Right now, one in six workers is dealing with a mental health problem such as anxiety, depression or stress. This can stop people performing at their best. Too often, employees are scared to tell their manager about a mental health problem and managers are unsure how best to support staff when they do.
Smart employers know that organisations are only as strong as their people - they depend on having a healthy and productive workforce. They also know that people perform better when they feel that they are able to put everything into their job; when they are confident, motivated and focused. Good mental health underpins this. By positively managing and supporting employees' mental wellbeing, employers can ensure that staff perform to their full potential - and this allows the business to achieve peak performance.
Mind's Taking Care of Business campaign aims to change attitudes across all sectors, by showing that open and supportive workplaces benefit everyone - employees, employers and the bottom line. I have been leading the campaign since its launch in 2010 and I'm proud to be working on such an important issue. We all have mental health, the same as we have physical health, but it's not talked about in the same way. That's not good enough. It is still so taboo, especially in the workplace.
Starting a conversation about mental health doesn't have to be difficult. At Mind, we can show you how to support your staff and prioritise mental wellbeing to increase employee engagement and productivity. Often it is good people management practices such as encouraging a good work/life balance or offering flexible working arrangements that can reduce stress and boost engagement levels. Regular one-to-one meetings build trust and give employees a chance to raise problems at an early stage.
Leading this campaign certainly informs the way I manage my busy team of four staff at Mind - mental health at work is very much on the agenda. Some of the tools I use include:
- Having a Team Temperature Check. At each team meeting in addition to talking about recent work undertaken and what's coming up, we also talk about how we're all doing, whether there are any pressure points or issues that I need to be aware of. By talking about it as a team, it normalises the issues and brings these conversations out into the open.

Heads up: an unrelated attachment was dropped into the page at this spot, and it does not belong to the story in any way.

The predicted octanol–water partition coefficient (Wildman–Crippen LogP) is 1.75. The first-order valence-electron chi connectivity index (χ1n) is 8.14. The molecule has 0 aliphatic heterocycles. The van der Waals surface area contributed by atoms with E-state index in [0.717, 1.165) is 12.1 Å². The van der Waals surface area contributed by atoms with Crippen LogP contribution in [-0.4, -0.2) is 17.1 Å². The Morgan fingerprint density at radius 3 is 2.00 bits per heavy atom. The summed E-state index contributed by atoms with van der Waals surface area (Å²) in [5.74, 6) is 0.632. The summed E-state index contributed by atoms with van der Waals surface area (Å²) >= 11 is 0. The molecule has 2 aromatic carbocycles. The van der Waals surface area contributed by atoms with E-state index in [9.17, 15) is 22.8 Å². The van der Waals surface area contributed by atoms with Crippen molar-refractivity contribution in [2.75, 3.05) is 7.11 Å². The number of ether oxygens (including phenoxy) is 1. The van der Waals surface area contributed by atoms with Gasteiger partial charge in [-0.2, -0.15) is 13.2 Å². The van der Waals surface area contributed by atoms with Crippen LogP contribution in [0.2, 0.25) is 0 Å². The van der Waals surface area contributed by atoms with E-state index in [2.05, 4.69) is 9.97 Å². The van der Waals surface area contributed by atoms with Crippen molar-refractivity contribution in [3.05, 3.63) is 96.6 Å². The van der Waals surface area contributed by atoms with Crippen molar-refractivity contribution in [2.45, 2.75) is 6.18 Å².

- Using monthly catch-ups effectively. I ask my team members how they're doing and then we review the past month - what went well, what didn't, what was challenging and why. We will then agree steps to address any issues. I also ask for feedback about the support I have given - what was helpful and what wasn't. Therefore, I am creating the space for them to raise any issues and I am maintaining an open relationship with them.
Another approach that I use with my team is developing a Wellness and Recovery Action Plan (WRAP) with each of them. The WRAP is actually a healthcare tool which identifies someone's specific symptoms, triggers and support needs, giving the person control over their treatment. In a work context, this tool helps to capture workplace triggers, early warning signs that someone is experiencing a problem and what is helpful for the individual to do and what is helpful for me to do. So you have a tailored system of support in place with mutually agreed steps that will be taken if someone starts experiencing a mental health problem. This then gives me the knowledge and, in a way, the permission to start a conversation about this if I spot the early signs.
For me, supporting the mental health of my staff goes hand-in-hand with managing their performance and progress.
Your staff are your business. Sign up now for our free webinars and resources. We'll show you simple, inexpensive and practical ways to improve mental wellbeing and employee engagement. Steve Bevan, Director of the Centre for Workforce Effectiveness at The Work Foundation will be speaking at Mind's webinar on 22nd March on Managing mental health in the workplace.Suggest a correction